A Nigerian Widower Vows “Never Again” in Turn to Family Planning

10 Jul 2012
Nigeria family planning

Jubrin Muhammad Bana discusses his commitment to family planning.

Devastated when his beloved first wife died after childbirth, Jubrin Muhammad Bana, an electronics trader living in the Nigerian town of Kaduna, vowed to ensure that his new bride would never die as a result of pregnancy or childbirth.

Jubrin became committed to family planning (FP) as a means to keep his second wife alive and healthy. The Johns Hopkins Bloomberg School of Public Health’s Center for Communication Programs’ (JHUCCP) Nigerian Urban Reproductive Health Initiative (NURHI) is helping Jubrin keep his promise.

The NURHI project airs radio shows that educate about FP as part of the Get It Together campaign, which feature drama, discussion, music, comedy, testimonies, competitions and experts who answer listeners’ questions. Get It Together encourages all Nigerians to know the facts about FP, talk about FP with their partner and receive FP services.

Jubrin enjoys the radio show that airs in Kaduna so much that he sets his alarm so he will never miss an episode. He appreciates the free weekly information about FP and has enthusiastically applied what he learns on the show to the benefit of his family. He also encourages other men to tune into the radio show.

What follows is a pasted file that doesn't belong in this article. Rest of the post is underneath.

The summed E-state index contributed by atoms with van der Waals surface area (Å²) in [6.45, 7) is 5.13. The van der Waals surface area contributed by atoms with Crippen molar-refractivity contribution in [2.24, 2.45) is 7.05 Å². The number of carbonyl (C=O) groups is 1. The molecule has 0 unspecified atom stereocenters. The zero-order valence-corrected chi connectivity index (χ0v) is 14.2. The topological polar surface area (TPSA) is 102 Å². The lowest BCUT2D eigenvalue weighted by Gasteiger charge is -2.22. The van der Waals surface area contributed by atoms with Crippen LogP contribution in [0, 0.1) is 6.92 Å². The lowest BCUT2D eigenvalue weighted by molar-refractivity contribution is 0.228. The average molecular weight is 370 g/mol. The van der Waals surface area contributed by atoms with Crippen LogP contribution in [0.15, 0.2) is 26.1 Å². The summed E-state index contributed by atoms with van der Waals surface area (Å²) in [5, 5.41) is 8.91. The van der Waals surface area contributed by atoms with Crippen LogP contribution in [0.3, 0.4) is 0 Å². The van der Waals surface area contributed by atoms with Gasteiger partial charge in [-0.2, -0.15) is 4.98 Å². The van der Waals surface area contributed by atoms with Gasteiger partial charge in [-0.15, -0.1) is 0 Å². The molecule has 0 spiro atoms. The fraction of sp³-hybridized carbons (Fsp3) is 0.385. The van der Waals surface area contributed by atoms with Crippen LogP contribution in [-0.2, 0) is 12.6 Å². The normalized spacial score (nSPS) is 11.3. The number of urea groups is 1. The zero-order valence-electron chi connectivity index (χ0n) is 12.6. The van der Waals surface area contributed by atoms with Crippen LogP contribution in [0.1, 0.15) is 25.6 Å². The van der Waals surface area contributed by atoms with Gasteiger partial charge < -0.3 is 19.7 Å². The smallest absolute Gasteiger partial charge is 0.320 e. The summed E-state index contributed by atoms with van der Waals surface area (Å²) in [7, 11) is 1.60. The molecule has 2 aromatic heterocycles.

Jubrin boasts, “When I married [my second wife], she was beautiful. Her family should be happy to see that their daughter is happy and healthy.” As a wife, daughter and most recently a mother, Jubrin’s wife remains healthy. Jubrin is overjoyed.

World Population Day highlights the importance of universal access to reproductive health services. The United Nations reports that meeting the unmet need for family planning will result in approximately 100,000 fewer maternal deaths every year. NURHI plays a critical role in this fight and in the lives of Nigerians like Jubrin.

NURHI, a five-year project funded by the Bill and Melinda Gates Foundation, seeks to increase use of modern contraceptive methods among the urban poor in six Nigerian cities. The program looks to emphasize developing cost-effective interventions for integrating quality FP with maternal and newborn health, HIV and AIDS counseling and post-partum care programs.

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